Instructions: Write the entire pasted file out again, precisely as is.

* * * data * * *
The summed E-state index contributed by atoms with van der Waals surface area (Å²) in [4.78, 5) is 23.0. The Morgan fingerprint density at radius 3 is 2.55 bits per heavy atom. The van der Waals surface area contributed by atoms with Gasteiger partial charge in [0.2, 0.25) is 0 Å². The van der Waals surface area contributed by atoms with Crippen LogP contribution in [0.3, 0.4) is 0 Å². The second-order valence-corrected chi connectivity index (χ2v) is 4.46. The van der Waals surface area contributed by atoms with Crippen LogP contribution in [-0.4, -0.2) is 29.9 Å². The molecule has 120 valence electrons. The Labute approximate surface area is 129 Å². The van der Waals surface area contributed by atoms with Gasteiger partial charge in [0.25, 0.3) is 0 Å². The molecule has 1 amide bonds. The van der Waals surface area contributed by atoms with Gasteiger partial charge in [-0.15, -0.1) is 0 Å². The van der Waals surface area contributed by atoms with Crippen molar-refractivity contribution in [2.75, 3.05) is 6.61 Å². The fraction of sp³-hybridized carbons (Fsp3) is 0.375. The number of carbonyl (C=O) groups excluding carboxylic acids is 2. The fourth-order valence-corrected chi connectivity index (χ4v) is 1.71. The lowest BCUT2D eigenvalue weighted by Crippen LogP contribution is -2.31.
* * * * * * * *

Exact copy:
The summed E-state index contributed by atoms with van der Waals surface area (Å²) in [4.78, 5) is 23.0. The Morgan fingerprint density at radius 3 is 2.55 bits per heavy atom. The van der Waals surface area contributed by atoms with Gasteiger partial charge in [0.2, 0.25) is 0 Å². The van der Waals surface area contributed by atoms with Crippen LogP contribution in [0.3, 0.4) is 0 Å². The second-order valence-corrected chi connectivity index (χ2v) is 4.46. The van der Waals surface area contributed by atoms with Crippen LogP contribution in [-0.4, -0.2) is 29.9 Å². The molecule has 120 valence electrons. The Labute approximate surface area is 129 Å². The van der Waals surface area contributed by atoms with Gasteiger partial charge in [0.25, 0.3) is 0 Å². The molecule has 1 amide bonds. The van der Waals surface area contributed by atoms with Gasteiger partial charge in [-0.15, -0.1) is 0 Å². The van der Waals surface area contributed by atoms with Crippen molar-refractivity contribution in [2.75, 3.05) is 6.61 Å². The fraction of sp³-hybridized carbons (Fsp3) is 0.375. The number of carbonyl (C=O) groups excluding carboxylic acids is 2. The fourth-order valence-corrected chi connectivity index (χ4v) is 1.71. The lowest BCUT2D eigenvalue weighted by Crippen LogP contribution is -2.31.